Many reports are coming out of Venezuela indicating that societal decline there continues, dangerously. The first of the accompanying articles reports that most of the country’s inventory of fuel tanker trucks is now out of service. Without context that report might seem to be a relatively minor item in the litany of Venezuelan woes, but it serves to remind that as the entire economic structure collapses, what seem like simple fixes to shortages become increasingly impossible. As the second reference notes, the delivery trucks in service are not carrying gasoline produced inside Venezuela, as domestic refining has all but ceased. The gasoline is coming from Iran, but without a robust delivery system, the regime cannot fulfill its promises of making fuel available around the country so as to end the long waiting lines at gas pumps. One petroleum union leader predicts that when the Iranian gasoline runs out in a couple of months there will be yet another round of street protests. There is no debate about how unhappy the majority of the population is with the regime, especially outside of Caracas. The third accompanying reference is of a recent UN human rights report. While the contents will not come as new to analysts who have been following the region, the report is a reminder about the nature of the Bolivarian regime. The regime has not been destructive only because of its corruption or the failures of its Cuban inspired central-planning. It is also a habitual abuser of basic human rights, even according to the UN. Effective internal political opposition does not appear likely. The fourth reference is reportage of what for some Venezuelans is the most disheartening. A meeting occurred between representatives of the Maduro regime and Henrique Capriles, one of the better-known personalities from within what has passed for the opposition. Capriles apparently came to another accommodation with the regime regarding a proposed new round of public referenda. 

…there are not sufficient tankers to distribute the gasoline…

Source: “No hay suficientes gandolas para distribuir la gasolina (There aren’t enough tanker trucks to distribute the gasoline),” El Nacional, 6 October 2020.

“Eudis Girot, executive director of the Unitary Federation of Venezuelan Petroleum Workers pointed out that of 1,568 service stations, only 370 are functioning. The majority, he said, charged in dollars. He explained that there are not sufficient tankers to distribute the gasoline. ‘Serious supply problems. Of 2,700 tankers only 469 are operative. The rest are in bad condition.’”

…by December the lines and protests in the country will begin again…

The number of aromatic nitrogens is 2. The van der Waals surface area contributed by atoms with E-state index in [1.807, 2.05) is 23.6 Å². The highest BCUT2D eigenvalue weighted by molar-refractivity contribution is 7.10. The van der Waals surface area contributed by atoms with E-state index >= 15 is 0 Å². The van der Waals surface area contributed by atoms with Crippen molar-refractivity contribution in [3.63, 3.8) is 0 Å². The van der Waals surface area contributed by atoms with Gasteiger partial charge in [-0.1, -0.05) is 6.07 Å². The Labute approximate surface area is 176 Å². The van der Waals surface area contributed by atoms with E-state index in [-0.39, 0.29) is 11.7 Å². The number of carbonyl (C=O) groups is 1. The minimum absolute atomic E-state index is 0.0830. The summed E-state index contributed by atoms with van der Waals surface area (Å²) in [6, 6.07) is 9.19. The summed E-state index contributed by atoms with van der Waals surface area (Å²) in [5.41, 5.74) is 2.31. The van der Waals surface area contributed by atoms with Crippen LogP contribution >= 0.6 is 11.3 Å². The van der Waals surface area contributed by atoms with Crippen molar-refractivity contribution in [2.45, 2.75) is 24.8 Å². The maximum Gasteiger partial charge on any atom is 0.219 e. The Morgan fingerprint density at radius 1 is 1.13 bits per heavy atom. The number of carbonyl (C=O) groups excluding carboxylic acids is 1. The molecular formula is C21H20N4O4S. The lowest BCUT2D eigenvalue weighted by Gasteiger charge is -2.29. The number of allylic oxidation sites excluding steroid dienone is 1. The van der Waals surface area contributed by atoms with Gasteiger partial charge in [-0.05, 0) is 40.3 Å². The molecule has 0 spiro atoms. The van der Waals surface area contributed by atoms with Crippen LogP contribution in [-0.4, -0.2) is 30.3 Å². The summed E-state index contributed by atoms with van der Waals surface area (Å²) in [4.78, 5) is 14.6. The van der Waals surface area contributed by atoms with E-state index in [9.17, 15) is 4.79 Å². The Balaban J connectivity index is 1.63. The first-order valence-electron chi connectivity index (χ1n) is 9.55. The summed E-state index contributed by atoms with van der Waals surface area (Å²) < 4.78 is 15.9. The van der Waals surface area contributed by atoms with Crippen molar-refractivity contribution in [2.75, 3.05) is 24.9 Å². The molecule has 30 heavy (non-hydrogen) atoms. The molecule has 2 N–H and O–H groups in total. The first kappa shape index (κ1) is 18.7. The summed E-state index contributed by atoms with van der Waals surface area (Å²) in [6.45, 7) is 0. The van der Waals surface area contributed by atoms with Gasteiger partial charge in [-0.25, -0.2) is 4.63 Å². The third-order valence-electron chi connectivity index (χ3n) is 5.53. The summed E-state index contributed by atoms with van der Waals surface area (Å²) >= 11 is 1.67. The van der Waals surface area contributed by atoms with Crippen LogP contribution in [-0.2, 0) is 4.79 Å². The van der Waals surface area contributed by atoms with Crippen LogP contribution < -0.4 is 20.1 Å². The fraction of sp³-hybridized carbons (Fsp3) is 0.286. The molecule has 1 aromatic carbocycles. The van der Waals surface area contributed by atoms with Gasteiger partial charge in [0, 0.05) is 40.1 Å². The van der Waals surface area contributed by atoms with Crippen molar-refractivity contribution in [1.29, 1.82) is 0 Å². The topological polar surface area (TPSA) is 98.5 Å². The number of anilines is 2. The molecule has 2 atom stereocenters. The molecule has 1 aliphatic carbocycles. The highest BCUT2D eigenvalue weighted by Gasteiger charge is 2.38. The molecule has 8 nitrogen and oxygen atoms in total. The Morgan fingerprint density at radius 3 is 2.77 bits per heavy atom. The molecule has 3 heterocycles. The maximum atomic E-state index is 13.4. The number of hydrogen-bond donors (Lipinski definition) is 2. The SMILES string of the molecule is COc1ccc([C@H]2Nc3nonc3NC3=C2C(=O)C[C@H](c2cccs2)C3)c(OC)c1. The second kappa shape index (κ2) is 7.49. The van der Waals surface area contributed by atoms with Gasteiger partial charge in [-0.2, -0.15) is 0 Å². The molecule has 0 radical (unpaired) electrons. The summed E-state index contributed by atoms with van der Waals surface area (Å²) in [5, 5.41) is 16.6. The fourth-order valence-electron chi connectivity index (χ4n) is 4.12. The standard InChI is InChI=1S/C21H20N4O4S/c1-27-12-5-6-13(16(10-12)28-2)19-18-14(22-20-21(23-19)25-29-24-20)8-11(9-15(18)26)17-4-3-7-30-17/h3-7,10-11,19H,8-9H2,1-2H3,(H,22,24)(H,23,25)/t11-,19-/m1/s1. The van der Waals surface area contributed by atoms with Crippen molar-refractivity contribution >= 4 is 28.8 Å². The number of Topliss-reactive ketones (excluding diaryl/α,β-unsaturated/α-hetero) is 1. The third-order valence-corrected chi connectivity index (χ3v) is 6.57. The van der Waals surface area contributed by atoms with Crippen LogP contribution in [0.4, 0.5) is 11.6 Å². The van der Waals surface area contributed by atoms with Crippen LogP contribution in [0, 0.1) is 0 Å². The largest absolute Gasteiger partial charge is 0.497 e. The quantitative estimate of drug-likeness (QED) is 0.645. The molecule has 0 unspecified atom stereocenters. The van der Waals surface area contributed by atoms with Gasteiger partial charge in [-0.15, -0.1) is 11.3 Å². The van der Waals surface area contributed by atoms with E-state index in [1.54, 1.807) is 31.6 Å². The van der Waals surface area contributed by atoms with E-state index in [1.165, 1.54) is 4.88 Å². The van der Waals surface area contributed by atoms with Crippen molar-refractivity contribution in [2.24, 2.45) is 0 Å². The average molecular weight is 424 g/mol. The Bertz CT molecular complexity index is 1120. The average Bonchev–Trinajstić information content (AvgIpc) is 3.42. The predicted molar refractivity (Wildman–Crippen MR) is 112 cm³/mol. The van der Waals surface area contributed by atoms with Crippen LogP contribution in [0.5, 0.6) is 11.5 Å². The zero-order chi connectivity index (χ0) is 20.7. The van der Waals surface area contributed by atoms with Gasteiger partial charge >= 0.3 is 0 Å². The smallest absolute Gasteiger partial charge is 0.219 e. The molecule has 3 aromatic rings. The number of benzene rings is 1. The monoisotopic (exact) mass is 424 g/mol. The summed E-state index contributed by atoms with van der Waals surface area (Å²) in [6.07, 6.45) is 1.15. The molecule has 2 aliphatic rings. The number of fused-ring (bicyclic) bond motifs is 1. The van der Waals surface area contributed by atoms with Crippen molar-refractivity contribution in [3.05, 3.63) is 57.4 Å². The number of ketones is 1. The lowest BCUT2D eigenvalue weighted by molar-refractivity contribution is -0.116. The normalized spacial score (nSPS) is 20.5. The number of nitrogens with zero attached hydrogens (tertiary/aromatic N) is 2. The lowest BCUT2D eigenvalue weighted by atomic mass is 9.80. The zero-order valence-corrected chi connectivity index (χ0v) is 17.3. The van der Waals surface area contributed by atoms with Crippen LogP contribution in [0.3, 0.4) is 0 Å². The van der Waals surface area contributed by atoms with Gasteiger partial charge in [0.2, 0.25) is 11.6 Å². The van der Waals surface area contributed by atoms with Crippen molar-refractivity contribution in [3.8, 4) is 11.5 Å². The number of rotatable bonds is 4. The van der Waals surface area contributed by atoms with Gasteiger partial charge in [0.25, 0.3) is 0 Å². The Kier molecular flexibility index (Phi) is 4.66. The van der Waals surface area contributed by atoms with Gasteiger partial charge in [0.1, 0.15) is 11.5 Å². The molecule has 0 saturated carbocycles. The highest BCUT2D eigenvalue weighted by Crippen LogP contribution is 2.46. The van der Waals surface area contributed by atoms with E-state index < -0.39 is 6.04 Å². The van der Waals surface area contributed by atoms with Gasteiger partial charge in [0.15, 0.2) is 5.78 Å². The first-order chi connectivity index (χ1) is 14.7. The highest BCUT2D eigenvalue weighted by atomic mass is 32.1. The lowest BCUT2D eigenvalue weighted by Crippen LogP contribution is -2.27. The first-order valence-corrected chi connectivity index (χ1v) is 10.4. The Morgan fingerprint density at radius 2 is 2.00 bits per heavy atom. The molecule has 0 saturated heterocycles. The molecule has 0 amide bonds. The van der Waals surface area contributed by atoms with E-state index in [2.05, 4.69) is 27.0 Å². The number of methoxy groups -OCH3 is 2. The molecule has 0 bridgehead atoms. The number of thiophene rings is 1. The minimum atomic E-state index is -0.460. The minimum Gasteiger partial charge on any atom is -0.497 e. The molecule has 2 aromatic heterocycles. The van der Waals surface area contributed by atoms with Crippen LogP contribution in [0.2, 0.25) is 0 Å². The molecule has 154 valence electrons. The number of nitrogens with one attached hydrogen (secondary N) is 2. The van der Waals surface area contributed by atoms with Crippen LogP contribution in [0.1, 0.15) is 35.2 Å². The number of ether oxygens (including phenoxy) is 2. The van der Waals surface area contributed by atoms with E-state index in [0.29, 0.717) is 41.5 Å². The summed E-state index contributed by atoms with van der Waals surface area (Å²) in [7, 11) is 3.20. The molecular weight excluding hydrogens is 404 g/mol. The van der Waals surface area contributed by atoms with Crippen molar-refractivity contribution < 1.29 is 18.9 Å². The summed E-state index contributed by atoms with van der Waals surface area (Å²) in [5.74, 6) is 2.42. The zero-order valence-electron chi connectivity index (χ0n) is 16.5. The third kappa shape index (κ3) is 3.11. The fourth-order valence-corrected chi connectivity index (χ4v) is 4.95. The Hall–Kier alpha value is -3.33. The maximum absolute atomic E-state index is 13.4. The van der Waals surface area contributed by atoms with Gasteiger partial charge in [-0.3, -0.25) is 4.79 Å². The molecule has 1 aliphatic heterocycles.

Source: “Gasolina iraní para dos meses: advierten que en diciembre regresarán las colas y las protestas (Iranian gasoline for two months; they warn that in December the lines and the protests will begin again),” El Nacional, 4 October 2020.

“The 900,000 barrels of Iranian gasoline the Nicolás Maduro regime bought to soften the shortage in the internal market will only be enough for two months…The union leader warned that by December the lines and protests in the country will begin again because of the irregularities in the supply of fuel… It is not just a question of the shortage of gasoline, to that must be added the electrical outages, the shortage of piped potable water and an implacable economic crisis that the regime has not been able to handle…”

…Maduro and the ministers of Defense and the Interior knew about the crimes…

Source: Editors, “Venezuela: Misión de la ONU indica que las autoridades cometieron violaciones graves de los derechos humanos (Venezuela: UN mission indicates that the authorities committed grave human rights violations),” Noticias ONU, 16 September.

“The Independent International United Nations Mission for fact-finding about Venezuela reported that the government as well as state agents and groups who work with them have committed flagrant violations of human rights in that country. The report of the group of experts indicated that President Maduro and the ministers of Defense and Interior knew about the crimes.”

…The Venezuelan opposition had better finish making itself independent from the United States…

Source: “Arreaza confirma reunión con Capriles: “Se llegaron a acuerdos importantes (Arreaza confirms meeting with Capriles: They came to important agreements),” Nacionales Política, 6 October 2020.;

“Minister Jorge Arreaza confirmed in an interview with El País, of Spain, that the government of Nicolás Maduro carried out meetings with the opposition sector led by Henrique Capriles and representative Stalin González, in which ‘important agreements’ were reached…‘The Venezuelan opposition had better finish making itself independent from the United States,’ responded Arreaza on being asked if there had been a meeting with the ex-presidential candidate.”

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